The Oregon Natural Resources Report - Agricultural News from Oregon


Oregon’s #2 diary in spectacular downfall

May 30, 2018 --

By Oregon Family Farm Association,

For more than a year, the state of Oregon has tried without success to force the owner of Lost Valley Farms in Boardman, the state’s second-largest dairy, to comply with environmental and agricultural permits.

Since the mega-dairy, permitted for 30,000 animals, opened in April 2017, it has repeatedly failed environmental inspections by improperly disposing of overflowing wastewater and waste, such as allowing a container holding dead animals to leak. The state has issued four citations and fined the dairy $10,640, according to an article last month in The Statesman-Journal.

State officials sued in February to close the 7,288-acre dairy over concerns that mismanaged handling of manure and wastewater jeopardized the safety of nearby residents by potentially contaminating groundwater and both city and private wells. The dairy’s spokeswoman Andrea Cantu-Schomus said overruns of wastewater and manure have not affected groundwater, according to The Oregonian.

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Panel considers new state emission regulations

May 28, 2018 --

By Abbie Laugtug
Oregon Business and Industry

The Cleaner Air Oregon (CAO) Rulemaking Advisory Committee (RAC) held a meeting May 8 and 9 to help develop CAO rules. Judging from discussion during the meeting, significant work remains to persuade the Department of Environmental Quality (DEQ) and Oregon Health Authority (OHA) to adopt rules that fairly balance the needs of business, community and good government.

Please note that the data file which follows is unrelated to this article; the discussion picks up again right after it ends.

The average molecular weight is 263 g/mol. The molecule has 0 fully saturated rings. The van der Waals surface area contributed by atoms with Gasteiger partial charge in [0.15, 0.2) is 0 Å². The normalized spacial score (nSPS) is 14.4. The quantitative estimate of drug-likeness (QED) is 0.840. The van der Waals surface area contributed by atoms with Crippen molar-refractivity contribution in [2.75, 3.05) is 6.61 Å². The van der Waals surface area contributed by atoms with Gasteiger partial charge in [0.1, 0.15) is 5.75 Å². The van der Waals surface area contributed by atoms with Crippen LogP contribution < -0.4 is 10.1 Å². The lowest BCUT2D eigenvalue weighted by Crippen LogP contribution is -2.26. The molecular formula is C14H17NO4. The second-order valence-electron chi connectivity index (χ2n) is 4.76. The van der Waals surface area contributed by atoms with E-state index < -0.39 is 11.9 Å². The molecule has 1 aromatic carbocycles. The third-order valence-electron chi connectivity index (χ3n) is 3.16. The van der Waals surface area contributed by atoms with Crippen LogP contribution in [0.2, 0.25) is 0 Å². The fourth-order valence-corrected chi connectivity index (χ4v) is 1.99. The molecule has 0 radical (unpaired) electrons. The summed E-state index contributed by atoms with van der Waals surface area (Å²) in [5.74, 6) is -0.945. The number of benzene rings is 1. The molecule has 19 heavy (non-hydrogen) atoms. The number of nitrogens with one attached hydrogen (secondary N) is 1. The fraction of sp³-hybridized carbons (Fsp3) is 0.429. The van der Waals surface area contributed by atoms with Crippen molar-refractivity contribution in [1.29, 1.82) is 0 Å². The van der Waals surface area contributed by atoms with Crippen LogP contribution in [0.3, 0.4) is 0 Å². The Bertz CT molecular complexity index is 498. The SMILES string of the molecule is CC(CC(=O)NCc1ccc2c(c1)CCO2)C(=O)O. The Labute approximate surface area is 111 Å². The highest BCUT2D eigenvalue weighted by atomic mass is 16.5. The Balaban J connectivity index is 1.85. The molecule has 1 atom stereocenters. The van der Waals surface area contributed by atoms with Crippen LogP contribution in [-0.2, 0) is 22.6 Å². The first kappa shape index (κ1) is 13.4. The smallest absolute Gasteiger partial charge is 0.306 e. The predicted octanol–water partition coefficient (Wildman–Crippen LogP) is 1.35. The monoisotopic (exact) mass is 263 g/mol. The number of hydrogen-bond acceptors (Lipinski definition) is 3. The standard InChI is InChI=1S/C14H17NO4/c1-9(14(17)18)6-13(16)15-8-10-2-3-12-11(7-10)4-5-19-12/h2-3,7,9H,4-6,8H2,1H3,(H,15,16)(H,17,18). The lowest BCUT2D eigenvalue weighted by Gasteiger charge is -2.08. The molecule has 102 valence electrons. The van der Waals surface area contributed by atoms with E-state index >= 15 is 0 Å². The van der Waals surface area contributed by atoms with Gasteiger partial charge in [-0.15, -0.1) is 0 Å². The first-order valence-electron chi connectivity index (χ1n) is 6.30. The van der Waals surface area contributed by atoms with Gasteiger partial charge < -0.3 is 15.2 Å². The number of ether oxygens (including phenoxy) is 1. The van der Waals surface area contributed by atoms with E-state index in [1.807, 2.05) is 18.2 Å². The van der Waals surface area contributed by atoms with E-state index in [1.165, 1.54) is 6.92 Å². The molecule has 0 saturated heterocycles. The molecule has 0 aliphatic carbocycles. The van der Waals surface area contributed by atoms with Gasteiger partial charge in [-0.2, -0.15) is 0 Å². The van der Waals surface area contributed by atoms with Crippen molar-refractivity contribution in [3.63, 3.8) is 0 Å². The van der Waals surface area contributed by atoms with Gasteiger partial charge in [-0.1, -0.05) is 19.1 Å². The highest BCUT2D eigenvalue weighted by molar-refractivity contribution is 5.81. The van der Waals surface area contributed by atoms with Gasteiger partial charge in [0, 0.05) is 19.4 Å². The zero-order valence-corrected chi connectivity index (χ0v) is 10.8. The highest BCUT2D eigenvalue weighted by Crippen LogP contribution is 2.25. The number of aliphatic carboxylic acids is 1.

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Sinking the farm bill

May 25, 2018 --

Farm Bureau

American political history is filled with examples of politicians who seemed to forget who put them in office, turned their backs on agriculture and rural America, and paid the price at the ballot box. In the 2016 elections, an incumbent member of Congress from Kansas lost his primary race when farmers and ranchers turned out in droves and let him know that voting against the 2014 farm bill was a critical mistake. On the flip side, rural America turned out in a big way in November 2016 and helped put President Trump in office—demonstrating that rural America still packs an influential punch.

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Film Screening for property rights movie

May 22, 2018 --

By Oregonians In Action,
Oregon’s premier property rights organization

Non-profit property rights organization, Oregonians In Action, has secured the right to show a special, one-day only screening of Little Pink House. Little Pink House is the story of Susette Kelo, who valiantly fought to keep her home from being taken by the City of New London and given to another private property owner. The movie has a 93% audience approval rating on Rotten Tomatoes, and is drawing critical acclaim nationwide. If you want to know why property rights are important, you must see this film! Q & A after.

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Farm Bill fails in House

May 18, 2018 --

2018 Farm Bill fails to get needed votes

National Association of Wheat Growers,

Washington, D.C. (May 18, 2018). Today, H.R. 2 Agriculture and Nutrition Act of 2018, or the 2018 Farm Bill, failed to garner the needed votes to pass out of the Hous. NAWG President and Sentinel, Oklahoma farmer Jimmie Musick made the following statement:

“NAWG is disappointed that the Farm Bill reauthorization process has stalled. Between low commodity prices, a suffering ag economy, extreme weather conditions, and disease, growers need access to a strong Farm Bill after September 30th.

“Congress needs to enact a Farm Bill before the current one expires to give farmers long-term certainty that a safety net will be available through these uncertain and difficult economic conditions.”